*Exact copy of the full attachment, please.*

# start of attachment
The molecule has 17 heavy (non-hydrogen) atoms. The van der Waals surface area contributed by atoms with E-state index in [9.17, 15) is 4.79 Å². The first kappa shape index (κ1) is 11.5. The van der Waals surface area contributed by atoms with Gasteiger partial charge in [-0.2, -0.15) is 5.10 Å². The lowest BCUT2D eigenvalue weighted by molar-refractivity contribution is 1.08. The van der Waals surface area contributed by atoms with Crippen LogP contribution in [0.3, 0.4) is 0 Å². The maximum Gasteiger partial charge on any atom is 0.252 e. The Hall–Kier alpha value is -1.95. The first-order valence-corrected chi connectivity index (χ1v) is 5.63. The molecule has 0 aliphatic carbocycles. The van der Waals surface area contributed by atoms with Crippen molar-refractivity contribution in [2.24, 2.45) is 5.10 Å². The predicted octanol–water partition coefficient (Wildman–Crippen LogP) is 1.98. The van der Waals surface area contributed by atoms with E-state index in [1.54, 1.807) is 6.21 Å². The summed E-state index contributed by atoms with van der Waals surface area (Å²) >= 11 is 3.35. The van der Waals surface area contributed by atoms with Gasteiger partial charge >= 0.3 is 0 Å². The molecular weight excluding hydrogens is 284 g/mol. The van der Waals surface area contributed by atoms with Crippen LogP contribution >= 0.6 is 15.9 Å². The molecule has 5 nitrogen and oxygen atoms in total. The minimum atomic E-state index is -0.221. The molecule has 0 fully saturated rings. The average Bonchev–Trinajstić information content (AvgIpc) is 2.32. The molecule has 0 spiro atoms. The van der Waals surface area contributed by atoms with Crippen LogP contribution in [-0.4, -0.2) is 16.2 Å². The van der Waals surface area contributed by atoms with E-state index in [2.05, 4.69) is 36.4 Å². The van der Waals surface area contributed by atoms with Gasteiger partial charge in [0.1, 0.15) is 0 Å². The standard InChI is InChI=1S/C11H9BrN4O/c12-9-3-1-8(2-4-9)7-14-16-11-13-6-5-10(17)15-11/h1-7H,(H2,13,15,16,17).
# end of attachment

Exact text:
The molecule has 17 heavy (non-hydrogen) atoms. The van der Waals surface area contributed by atoms with E-state index in [9.17, 15) is 4.79 Å². The first kappa shape index (κ1) is 11.5. The van der Waals surface area contributed by atoms with Gasteiger partial charge in [-0.2, -0.15) is 5.10 Å². The lowest BCUT2D eigenvalue weighted by molar-refractivity contribution is 1.08. The van der Waals surface area contributed by atoms with Crippen LogP contribution in [0.3, 0.4) is 0 Å². The maximum Gasteiger partial charge on any atom is 0.252 e. The Hall–Kier alpha value is -1.95. The first-order valence-corrected chi connectivity index (χ1v) is 5.63. The molecule has 0 aliphatic carbocycles. The van der Waals surface area contributed by atoms with Crippen molar-refractivity contribution in [2.24, 2.45) is 5.10 Å². The predicted octanol–water partition coefficient (Wildman–Crippen LogP) is 1.98. The van der Waals surface area contributed by atoms with E-state index in [1.54, 1.807) is 6.21 Å². The summed E-state index contributed by atoms with van der Waals surface area (Å²) >= 11 is 3.35. The van der Waals surface area contributed by atoms with Gasteiger partial charge >= 0.3 is 0 Å². The molecular weight excluding hydrogens is 284 g/mol. The van der Waals surface area contributed by atoms with Crippen LogP contribution >= 0.6 is 15.9 Å². The molecule has 5 nitrogen and oxygen atoms in total. The minimum atomic E-state index is -0.221. The molecule has 0 fully saturated rings. The average Bonchev–Trinajstić information content (AvgIpc) is 2.32. The molecule has 0 spiro atoms. The van der Waals surface area contributed by atoms with Crippen LogP contribution in [-0.4, -0.2) is 16.2 Å². The van der Waals surface area contributed by atoms with E-state index in [2.05, 4.69) is 36.4 Å². The van der Waals surface area contributed by atoms with Gasteiger partial charge in [0.1, 0.15) is 0 Å². The standard InChI is InChI=1S/C11H9BrN4O/c12-9-3-1-8(2-4-9)7-14-16-11-13-6-5-10(17)15-11/h1-7H,(H2,13,15,16,17).